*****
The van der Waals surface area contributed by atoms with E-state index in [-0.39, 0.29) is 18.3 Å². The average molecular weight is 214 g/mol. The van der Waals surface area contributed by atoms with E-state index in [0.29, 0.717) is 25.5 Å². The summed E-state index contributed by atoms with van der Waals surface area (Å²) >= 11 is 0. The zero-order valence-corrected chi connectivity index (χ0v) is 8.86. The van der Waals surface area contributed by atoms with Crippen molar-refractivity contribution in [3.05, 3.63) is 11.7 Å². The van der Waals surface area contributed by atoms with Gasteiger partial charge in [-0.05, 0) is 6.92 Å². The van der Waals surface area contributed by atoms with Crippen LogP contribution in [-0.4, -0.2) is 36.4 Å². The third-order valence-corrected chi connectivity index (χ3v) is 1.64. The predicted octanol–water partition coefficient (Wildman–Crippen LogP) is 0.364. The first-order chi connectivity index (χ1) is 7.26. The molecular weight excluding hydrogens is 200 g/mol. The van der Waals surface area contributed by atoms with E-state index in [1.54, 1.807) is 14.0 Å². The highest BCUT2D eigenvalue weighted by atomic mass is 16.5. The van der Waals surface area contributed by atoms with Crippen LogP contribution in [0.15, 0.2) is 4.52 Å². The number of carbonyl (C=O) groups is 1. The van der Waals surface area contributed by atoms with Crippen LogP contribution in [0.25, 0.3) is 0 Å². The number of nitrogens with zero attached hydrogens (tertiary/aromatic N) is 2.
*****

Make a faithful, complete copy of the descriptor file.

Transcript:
The van der Waals surface area contributed by atoms with E-state index in [-0.39, 0.29) is 18.3 Å². The average molecular weight is 214 g/mol. The van der Waals surface area contributed by atoms with E-state index in [0.29, 0.717) is 25.5 Å². The summed E-state index contributed by atoms with van der Waals surface area (Å²) >= 11 is 0. The zero-order valence-corrected chi connectivity index (χ0v) is 8.86. The van der Waals surface area contributed by atoms with Crippen molar-refractivity contribution in [3.05, 3.63) is 11.7 Å². The van der Waals surface area contributed by atoms with Gasteiger partial charge in [-0.05, 0) is 6.92 Å². The van der Waals surface area contributed by atoms with Crippen LogP contribution in [-0.4, -0.2) is 36.4 Å². The third-order valence-corrected chi connectivity index (χ3v) is 1.64. The predicted octanol–water partition coefficient (Wildman–Crippen LogP) is 0.364. The first-order chi connectivity index (χ1) is 7.26. The molecular weight excluding hydrogens is 200 g/mol. The van der Waals surface area contributed by atoms with E-state index in [1.54, 1.807) is 14.0 Å². The highest BCUT2D eigenvalue weighted by atomic mass is 16.5. The van der Waals surface area contributed by atoms with Crippen LogP contribution in [0.15, 0.2) is 4.52 Å². The number of carbonyl (C=O) groups is 1. The van der Waals surface area contributed by atoms with Crippen LogP contribution in [0.25, 0.3) is 0 Å². The number of nitrogens with zero attached hydrogens (tertiary/aromatic N) is 2.